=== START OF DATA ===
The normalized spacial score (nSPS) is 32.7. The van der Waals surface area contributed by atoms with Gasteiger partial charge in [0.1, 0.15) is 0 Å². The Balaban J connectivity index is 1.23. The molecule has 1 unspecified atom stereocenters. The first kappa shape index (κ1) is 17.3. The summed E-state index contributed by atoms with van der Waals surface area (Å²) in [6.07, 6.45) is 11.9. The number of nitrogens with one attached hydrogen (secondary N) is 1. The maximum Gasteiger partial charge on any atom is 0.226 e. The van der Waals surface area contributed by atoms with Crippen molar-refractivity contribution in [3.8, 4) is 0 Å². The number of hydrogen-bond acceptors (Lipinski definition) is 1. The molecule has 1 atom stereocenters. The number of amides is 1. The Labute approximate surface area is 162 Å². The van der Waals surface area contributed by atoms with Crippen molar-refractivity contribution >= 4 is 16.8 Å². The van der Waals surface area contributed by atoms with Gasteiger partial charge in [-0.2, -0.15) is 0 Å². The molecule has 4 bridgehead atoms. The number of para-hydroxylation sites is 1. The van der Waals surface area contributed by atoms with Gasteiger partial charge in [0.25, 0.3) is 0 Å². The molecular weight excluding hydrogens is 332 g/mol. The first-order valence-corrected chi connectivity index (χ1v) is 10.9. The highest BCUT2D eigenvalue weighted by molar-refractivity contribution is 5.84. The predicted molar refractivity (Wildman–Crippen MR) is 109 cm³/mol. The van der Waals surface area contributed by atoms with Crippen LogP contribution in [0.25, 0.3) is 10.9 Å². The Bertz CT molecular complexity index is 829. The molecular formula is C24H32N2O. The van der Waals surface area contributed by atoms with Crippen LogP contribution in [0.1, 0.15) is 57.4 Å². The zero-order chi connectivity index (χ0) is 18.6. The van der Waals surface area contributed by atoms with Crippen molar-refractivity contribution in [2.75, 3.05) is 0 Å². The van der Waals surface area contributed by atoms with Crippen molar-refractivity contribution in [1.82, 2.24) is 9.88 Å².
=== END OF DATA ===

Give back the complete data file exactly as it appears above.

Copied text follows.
The normalized spacial score (nSPS) is 32.7. The van der Waals surface area contributed by atoms with Gasteiger partial charge in [0.1, 0.15) is 0 Å². The Balaban J connectivity index is 1.23. The molecule has 1 unspecified atom stereocenters. The first kappa shape index (κ1) is 17.3. The summed E-state index contributed by atoms with van der Waals surface area (Å²) in [6.07, 6.45) is 11.9. The number of nitrogens with one attached hydrogen (secondary N) is 1. The maximum Gasteiger partial charge on any atom is 0.226 e. The van der Waals surface area contributed by atoms with Crippen molar-refractivity contribution in [3.8, 4) is 0 Å². The number of hydrogen-bond acceptors (Lipinski definition) is 1. The molecule has 1 atom stereocenters. The number of amides is 1. The Labute approximate surface area is 162 Å². The van der Waals surface area contributed by atoms with Crippen molar-refractivity contribution >= 4 is 16.8 Å². The van der Waals surface area contributed by atoms with Gasteiger partial charge in [-0.2, -0.15) is 0 Å². The molecule has 4 bridgehead atoms. The number of para-hydroxylation sites is 1. The van der Waals surface area contributed by atoms with Gasteiger partial charge in [0.25, 0.3) is 0 Å². The molecular weight excluding hydrogens is 332 g/mol. The first-order valence-corrected chi connectivity index (χ1v) is 10.9. The highest BCUT2D eigenvalue weighted by molar-refractivity contribution is 5.84. The predicted molar refractivity (Wildman–Crippen MR) is 109 cm³/mol. The van der Waals surface area contributed by atoms with Crippen LogP contribution in [0.25, 0.3) is 10.9 Å². The Bertz CT molecular complexity index is 829. The molecular formula is C24H32N2O. The van der Waals surface area contributed by atoms with Crippen LogP contribution in [0.1, 0.15) is 57.4 Å². The zero-order chi connectivity index (χ0) is 18.6. The van der Waals surface area contributed by atoms with Crippen molar-refractivity contribution in [2.75, 3.05) is 0 Å². The van der Waals surface area contributed by atoms with Crippen molar-refractivity contribution in [1.82, 2.24) is 9.88 Å².